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DAVID WINTERS EXPLAINS IT ALL FOR YOU By Peter Filichia

At BroadwayCon some weeks ago, I had the privilege of
doing a live interview with David Winters.

The name won’t mean much to you unless you’re a true
WEST SIDE STORY buff. Nevertheless, you’ll find that that
septuagenarian Winters has been A Man for All Seasons.
His astonishing life is well-detailed in his new book TOUGH
GUYS DO DANCE.

We’re lucky Winters is here. As an infant, he fell into a fire
and burned 90% of his body. This happened in his native
England during World War II. Although Winters was fewer
than two years old, he has memories of the Blitz.

His family eventually emigrated to America. The ship voyage
had significant influence. “We were in first-class, which
bored me,” he said. “I’d sneak down to third-class where the
Irish people were singing and dancing. They were having so
much fun, I wanted to sing and dance, too.”

Once in America, seeing Fred Astaire and Gene Kelly films
further inspired him to dance. “I preferred Kelly,” he stated.
“It seemed Fred was always in a tux and Kelly always had his
sleeves rolled up. I could relate to that more.”

(Yes, one might imagine Kelly as a WEST SIDE STORY Jet,
but not Astaire.)

Winters started shining shoes to pay for dance lessons. They
paid off, for at fifteen, he made his Broadway debut in the
1954 production of ON YOUR TOES. He was Young Phil Dolan
III before giving way to the adult Bobby Van.

“A musical theater historian told me that I’m the first person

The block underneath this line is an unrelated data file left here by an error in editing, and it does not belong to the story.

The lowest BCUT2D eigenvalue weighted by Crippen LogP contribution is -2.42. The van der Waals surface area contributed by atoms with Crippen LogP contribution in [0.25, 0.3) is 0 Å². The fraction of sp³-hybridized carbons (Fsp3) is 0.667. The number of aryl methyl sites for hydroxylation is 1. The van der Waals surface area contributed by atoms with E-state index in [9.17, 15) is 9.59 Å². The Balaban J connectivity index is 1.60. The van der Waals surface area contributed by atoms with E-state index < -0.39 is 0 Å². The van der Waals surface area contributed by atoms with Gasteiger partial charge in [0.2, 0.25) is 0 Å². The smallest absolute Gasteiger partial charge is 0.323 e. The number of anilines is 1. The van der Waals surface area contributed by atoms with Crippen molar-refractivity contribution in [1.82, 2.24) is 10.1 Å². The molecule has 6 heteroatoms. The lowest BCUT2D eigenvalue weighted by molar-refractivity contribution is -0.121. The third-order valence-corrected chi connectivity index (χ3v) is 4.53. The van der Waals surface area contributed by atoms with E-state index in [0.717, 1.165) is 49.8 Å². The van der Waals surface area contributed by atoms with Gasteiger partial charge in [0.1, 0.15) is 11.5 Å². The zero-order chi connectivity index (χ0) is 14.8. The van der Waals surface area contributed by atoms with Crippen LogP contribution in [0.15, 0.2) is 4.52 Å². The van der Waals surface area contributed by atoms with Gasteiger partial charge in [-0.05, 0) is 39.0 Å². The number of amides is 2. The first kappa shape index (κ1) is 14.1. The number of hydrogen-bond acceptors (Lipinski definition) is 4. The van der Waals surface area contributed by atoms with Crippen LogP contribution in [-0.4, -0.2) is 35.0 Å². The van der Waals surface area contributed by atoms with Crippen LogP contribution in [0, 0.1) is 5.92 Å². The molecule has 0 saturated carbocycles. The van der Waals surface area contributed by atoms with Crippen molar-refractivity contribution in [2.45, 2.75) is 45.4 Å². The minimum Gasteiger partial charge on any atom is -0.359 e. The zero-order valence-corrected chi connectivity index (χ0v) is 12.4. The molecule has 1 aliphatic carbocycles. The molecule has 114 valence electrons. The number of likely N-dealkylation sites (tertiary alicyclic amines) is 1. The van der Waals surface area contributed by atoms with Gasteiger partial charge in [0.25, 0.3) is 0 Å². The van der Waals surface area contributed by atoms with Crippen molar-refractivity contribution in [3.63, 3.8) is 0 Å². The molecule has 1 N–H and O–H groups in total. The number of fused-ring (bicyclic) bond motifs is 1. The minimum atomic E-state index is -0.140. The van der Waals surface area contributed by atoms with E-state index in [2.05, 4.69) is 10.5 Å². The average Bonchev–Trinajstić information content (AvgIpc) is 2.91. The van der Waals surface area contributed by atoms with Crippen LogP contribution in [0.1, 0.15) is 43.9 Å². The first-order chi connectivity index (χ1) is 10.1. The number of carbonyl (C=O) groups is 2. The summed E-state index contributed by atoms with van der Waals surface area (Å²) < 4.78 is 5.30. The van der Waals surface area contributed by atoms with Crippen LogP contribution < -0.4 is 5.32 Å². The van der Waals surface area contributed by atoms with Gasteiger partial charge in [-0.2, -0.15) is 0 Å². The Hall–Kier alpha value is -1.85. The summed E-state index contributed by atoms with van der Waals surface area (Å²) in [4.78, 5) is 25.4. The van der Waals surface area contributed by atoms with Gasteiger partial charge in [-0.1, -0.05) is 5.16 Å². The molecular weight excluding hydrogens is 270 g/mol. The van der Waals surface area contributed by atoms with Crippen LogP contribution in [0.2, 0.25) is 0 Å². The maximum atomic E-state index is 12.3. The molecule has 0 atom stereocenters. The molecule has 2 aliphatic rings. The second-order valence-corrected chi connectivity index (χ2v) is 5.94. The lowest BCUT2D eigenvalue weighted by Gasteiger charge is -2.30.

to ever tap-dance on a cast album,” he said.

At seventeen, he auditioned for Bob Fosse, who was to
choreograph NEW GIRL IN TOWN.

“I knew that every role was for someone older. But I wanted
to audition for him so he could see what I could do and
would remember me for future projects. And he told me that
he really liked my dancing.”

So did he ever work with Fosse?

“No.”

Oh, well. Winters settled for a small role in SHINBONE
ALLEY, the 1957 musical about a cat’s love affair with a
cockroach.

(Yes, you read that right.)

It never got an official original cast album, but it does live as
a recording based on its source material: archy and
mehitabel. On the album, Eddie Bracken plays archy and
Carol Channing mehitabel.

(The reason their names aren’t capitalized is because archy,
the cockroach who’s typing the story, can’t navigate the shift
key that creates upper-case letters.)

Bracken reprised his role in SHINBONE as the catlike Eartha
Kitt portrayed mehitabel. The book was co-written by Joe
Darion, who’d later pen lyrics to MAN OF LA MANCHA, as well
as Mel Brooks.

“Mel really impressed me on opening night,” said Winters.
“While everyone else was having fun, I saw him furiously
rewriting to make the show better.”

It was all for naught. After all, how could a musical about a
cat possibly succeed?

Still, SHINBONE ALLEY turned out to be important for
Winters. During the six-week run, he received a call: “This is
Jerome Robbins’ secretary. He saw you in the show and
wants you to audition for him.”

As Winters hung up on her, he wondered who could be
playing this joke on him.

No, it WAS Jerome Robbins’ secretary, as Winters came to
believe after she’d called back. “I felt like I auditioned 700
times before I got the part of Baby John.”

As he was leaving the theater with his good news, he
overheard the show’s brass say that Chita Rivera would be
Anita. “She was in SHINBONE ALLEY, too,” he said. “So she
learned from me she’d had the job before they could even
call her.”

Rivera wasn’t merely Kitt’s understudy, so imagine her
excitement in getting the best part thus far in her career.

And that famous story that after a WEST SIDE STORY